Broker Gale & Phillipson is chasing commercial clients in its quest to reach £50m premium income in five years. Jason Woolfe reports

It has been A long time since the streets of Harrogate rang with the sounds of Percy Gale's pony and trap. It might have been primitive, but for the early 20th century it was a serviceable way of selling insurance.

And selling insurance is what turned out to be Percy's forte.

Harrogate has changed since Percy Gale helped to found Gale Monkhouse in 1904 back in his pony and trap days.

Ever since the farming town blossomed into a Victorian spa centre and discovered tourism, it has concentrated on serving the changing needs of its visitors.

Bill Clinton and Mikhail Gorbachev have dropped by in the past two years and former New York mayor Rudolph Giuliani is due in 2003, all for the locally-held Yorkshire International Business Convention.

With North Yorkshire attracting people of such stature, and the commercial strength of Leeds and Bradford, Harrogate has been turning on its charm for conference and business visitors.

Property has never been cheap and recently has been shooting up in value faster than most other areas.

Which brings together an interesting business mix for old Percy Gale's successors at what is now Gale & Phillipson.

The Harrogate broker is gunning for corporate clients. Currently, its commercial department is worth about a third of the overall business. Premium income from corporate clients generated £4.4m in 2002 and the aim is to grow at 25% per year.

Corporate manager David Raw has a keen eye for a good property risk, but is convinced that the company's continuing prosperity lies in expanding the commercial side.

"My eyes light up most if somebody says they've got a property-owning client," he says. "There are some exceptionally good products on the market and insurers do still bend over backwards to assist. It's a very cost effective way of writing business."

But picking up more corporate clients - particularly those paying premiums of £100,000 or more - enables Gale & Phillipson to offer a range of extra services, such as risk assessment, shareholder protection and financial advice.

This, plus income from acquisitions, is how the company will hit its target of £50m of premium income in five years' time, Raw says.

As the direct writers begin to take more of the small commercial market, brokers such as Gale & Phillipson need to move up market to generate profits.

But it also allows the broker to sell its traditional strength - business based on strong relationships.

"Ten years ago we were dealing with clients that paid less than £10,000 each in premiums. Our current top clients are paying more like £150,000 and we're looking towards £500,000.

"The aim will be that our corporate division will produce the majority of our income within the next few years.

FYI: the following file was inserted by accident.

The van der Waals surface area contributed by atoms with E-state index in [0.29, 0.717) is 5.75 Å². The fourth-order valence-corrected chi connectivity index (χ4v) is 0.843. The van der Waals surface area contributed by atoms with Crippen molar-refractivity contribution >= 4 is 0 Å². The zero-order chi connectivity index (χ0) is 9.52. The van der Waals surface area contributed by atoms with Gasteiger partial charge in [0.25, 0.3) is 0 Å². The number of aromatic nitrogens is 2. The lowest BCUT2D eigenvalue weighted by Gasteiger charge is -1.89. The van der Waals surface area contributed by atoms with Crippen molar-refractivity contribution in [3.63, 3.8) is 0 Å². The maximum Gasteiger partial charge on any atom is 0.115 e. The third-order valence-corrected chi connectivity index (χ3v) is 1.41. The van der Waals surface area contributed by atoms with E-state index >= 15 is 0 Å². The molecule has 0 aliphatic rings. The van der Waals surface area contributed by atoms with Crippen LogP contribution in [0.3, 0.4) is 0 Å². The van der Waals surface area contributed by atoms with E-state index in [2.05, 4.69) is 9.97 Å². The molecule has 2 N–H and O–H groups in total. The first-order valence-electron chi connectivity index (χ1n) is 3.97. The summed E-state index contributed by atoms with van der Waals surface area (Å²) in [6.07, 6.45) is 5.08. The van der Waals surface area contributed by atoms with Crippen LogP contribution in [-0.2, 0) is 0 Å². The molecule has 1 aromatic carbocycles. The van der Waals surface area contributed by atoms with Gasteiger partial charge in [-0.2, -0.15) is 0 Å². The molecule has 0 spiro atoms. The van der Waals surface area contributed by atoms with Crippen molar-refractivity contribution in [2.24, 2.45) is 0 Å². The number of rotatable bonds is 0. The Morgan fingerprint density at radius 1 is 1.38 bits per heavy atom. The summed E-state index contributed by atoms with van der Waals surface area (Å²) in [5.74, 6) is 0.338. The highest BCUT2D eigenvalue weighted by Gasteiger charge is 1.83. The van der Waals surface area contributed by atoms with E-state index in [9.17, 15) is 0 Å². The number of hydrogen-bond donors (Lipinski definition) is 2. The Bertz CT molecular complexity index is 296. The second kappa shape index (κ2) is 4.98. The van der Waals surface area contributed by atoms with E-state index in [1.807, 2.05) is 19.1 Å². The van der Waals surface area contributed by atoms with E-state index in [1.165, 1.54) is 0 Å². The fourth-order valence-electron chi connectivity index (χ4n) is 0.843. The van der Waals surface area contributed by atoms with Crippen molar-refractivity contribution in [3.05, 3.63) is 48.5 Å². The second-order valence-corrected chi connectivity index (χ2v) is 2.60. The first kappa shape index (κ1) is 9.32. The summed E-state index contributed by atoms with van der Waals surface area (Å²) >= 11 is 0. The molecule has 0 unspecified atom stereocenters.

"But even if I have a client who's paying £25,000, I can show him areas where he doesn't have cover - whether it's key name insurance or directors' and officers' cover - and get a competitive premium."

One consequence of taking on more and larger corporate clients is that Gale & Phillipson will need more staff in more offices.

Already clients are as far away as Cornwall and Edinburgh and the company has expanded from fewer than ten staff in two offices a decade ago to more than 30 staff in three offices.

The new branch, in Skipton, came as Gale & Phillipson acquired local broker EW Smith in February 2001 and enlarged the operation.

As well as acquiring brokers, teams could fit into the growth plan.

Raw, in common with other acquisitive brokers, sees opportunities for snapping up businesses as the looming reality of FSA regulation drives many smaller brokers to consider selling up.

But why should a small broker sell to Gale & Phillipson rather than a global giant with far deeper pockets?

Raw's answer is that the company's emphasis on relationships gives it an advantage here, too.

He argues that by combining traditional values and a youthful, forward-looking board - the average age is 41 - the company will appeal to both clients and prospective sellers.

But there are other ways for Gale & Phillipson to pick up new business.

The company's biggest client was signed up as a result of a solicitor's recommendation, and accountants are also a rich source of contacts and potential new clients.

A marketing drive is planned to kick off 2003 with a higher profile.

Percy Gale would have jumped back on his trap to drum up new business, but a new logo and corporate image is the more modern approach being adopted.

There is clearly an element of risk but Raw is confident.

"We're bringing in the staff to cope before we've got the business, so we're being quite ambitious. But the business will come in."